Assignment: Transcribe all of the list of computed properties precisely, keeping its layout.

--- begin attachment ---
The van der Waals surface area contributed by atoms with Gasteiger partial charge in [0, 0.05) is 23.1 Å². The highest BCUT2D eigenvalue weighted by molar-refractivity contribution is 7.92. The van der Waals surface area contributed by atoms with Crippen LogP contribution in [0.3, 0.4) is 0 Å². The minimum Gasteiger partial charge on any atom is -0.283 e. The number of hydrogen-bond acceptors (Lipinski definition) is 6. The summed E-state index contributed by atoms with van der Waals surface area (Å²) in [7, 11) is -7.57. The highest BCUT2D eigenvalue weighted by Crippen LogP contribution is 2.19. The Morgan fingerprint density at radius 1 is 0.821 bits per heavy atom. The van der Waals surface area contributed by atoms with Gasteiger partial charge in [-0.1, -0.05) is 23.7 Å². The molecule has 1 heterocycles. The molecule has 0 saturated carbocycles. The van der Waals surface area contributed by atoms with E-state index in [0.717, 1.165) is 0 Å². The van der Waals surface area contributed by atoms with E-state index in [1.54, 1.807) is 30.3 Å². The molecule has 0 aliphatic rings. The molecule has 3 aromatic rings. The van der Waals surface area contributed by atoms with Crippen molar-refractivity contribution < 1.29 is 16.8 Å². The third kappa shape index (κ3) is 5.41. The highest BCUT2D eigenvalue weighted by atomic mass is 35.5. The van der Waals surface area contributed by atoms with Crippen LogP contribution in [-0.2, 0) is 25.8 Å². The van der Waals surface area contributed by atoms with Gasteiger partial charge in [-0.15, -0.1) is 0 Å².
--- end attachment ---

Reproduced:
The van der Waals surface area contributed by atoms with Gasteiger partial charge in [0, 0.05) is 23.1 Å². The highest BCUT2D eigenvalue weighted by molar-refractivity contribution is 7.92. The van der Waals surface area contributed by atoms with Crippen LogP contribution in [0.3, 0.4) is 0 Å². The minimum Gasteiger partial charge on any atom is -0.283 e. The number of hydrogen-bond acceptors (Lipinski definition) is 6. The summed E-state index contributed by atoms with van der Waals surface area (Å²) in [7, 11) is -7.57. The highest BCUT2D eigenvalue weighted by Crippen LogP contribution is 2.19. The Morgan fingerprint density at radius 1 is 0.821 bits per heavy atom. The van der Waals surface area contributed by atoms with Gasteiger partial charge in [-0.1, -0.05) is 23.7 Å². The molecule has 1 heterocycles. The molecule has 0 saturated carbocycles. The van der Waals surface area contributed by atoms with E-state index in [0.717, 1.165) is 0 Å². The van der Waals surface area contributed by atoms with E-state index in [1.54, 1.807) is 30.3 Å². The molecule has 0 aliphatic rings. The molecule has 3 aromatic rings. The van der Waals surface area contributed by atoms with Crippen molar-refractivity contribution < 1.29 is 16.8 Å². The third kappa shape index (κ3) is 5.41. The highest BCUT2D eigenvalue weighted by atomic mass is 35.5. The van der Waals surface area contributed by atoms with Crippen LogP contribution in [-0.2, 0) is 25.8 Å². The van der Waals surface area contributed by atoms with Gasteiger partial charge in [-0.15, -0.1) is 0 Å².